The race to create the next Public Bank in the United States has been won by far flung American Samoa! In early April, the Federal Reserve — after two years of delay — allowed the Territorial Bank of American Samoa access to the U.S. payments system.
An article in American Banker by editor-in-chief Rob Blackwell quotes PBI Chair Ellen Brown:
“It does set a precedent. … It definitely will add impetus.”
The article continues:
“It’s a huge deal for the people of American Samoa,” Phil Ware, president of the Territorial Bank, said in an interview. …
“There hasn’t been a commercial loan made on the island in five years or more,” he said. “So one of the first things we want to start doing is extend credit to the small-business community. That is a necessary part of the economy.”
Public-bank supporters, meanwhile, see the Fed approval as a sign that there won’t be regulatory hurdles to the creation of additional public banks in the U.S."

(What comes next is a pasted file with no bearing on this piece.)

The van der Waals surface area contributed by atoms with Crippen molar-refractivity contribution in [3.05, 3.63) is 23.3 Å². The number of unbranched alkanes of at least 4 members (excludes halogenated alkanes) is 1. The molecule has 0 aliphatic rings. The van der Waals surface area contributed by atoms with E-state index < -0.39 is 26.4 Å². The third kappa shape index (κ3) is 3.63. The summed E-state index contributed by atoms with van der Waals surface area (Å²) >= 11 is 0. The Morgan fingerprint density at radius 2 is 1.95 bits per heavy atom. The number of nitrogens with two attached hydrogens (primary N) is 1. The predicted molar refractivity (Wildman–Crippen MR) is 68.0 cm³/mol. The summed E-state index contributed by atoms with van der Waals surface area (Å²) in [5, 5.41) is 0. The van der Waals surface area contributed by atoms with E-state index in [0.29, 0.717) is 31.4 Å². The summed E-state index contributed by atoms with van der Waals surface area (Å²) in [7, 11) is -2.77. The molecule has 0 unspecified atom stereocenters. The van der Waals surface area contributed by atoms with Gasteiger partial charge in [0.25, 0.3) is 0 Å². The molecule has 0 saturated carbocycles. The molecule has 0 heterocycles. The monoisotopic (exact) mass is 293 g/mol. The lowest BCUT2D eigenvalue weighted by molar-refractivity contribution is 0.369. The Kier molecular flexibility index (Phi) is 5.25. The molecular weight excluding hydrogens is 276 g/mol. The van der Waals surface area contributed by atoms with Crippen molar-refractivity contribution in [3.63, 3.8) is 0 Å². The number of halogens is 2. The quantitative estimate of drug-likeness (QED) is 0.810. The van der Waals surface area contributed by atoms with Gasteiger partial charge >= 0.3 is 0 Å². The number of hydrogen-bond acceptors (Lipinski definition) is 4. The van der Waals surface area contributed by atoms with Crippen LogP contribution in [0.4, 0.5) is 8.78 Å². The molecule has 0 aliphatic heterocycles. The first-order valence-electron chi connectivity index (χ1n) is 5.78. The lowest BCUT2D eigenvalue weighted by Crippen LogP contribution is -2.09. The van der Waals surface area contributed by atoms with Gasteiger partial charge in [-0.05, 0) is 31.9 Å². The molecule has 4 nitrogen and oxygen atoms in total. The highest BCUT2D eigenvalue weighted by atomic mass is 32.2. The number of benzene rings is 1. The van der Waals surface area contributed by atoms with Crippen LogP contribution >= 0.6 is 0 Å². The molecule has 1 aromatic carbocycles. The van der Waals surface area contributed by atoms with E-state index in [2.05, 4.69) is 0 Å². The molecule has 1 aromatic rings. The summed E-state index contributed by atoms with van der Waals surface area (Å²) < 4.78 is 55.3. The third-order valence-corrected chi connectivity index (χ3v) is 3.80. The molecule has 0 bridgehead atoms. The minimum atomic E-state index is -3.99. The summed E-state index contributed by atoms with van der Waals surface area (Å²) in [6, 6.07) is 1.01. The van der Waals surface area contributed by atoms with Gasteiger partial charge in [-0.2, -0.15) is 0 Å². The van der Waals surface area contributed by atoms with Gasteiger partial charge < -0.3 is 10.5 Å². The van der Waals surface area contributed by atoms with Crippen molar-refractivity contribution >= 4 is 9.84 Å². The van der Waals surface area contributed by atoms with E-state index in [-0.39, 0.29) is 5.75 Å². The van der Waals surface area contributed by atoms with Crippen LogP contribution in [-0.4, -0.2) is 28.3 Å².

Rob Blackwell’s article continues:
"Both the San Francisco Fed and a spokesman for Quarles [the new vice chairman of banking supervision at the Fed] declined to comment for this article. But sources suggested that the Fed was at least partly concerned about what kind of precedent it would set in approving a public bank. …
“'It is significant that a new public bank has been opened within the U.S. territory and can function within the payments' system, said Thomas Marois, senior lecturer of development studies at the University of London, who has studied public banks. 'It demonstrates that there is no … legal barrier.'"
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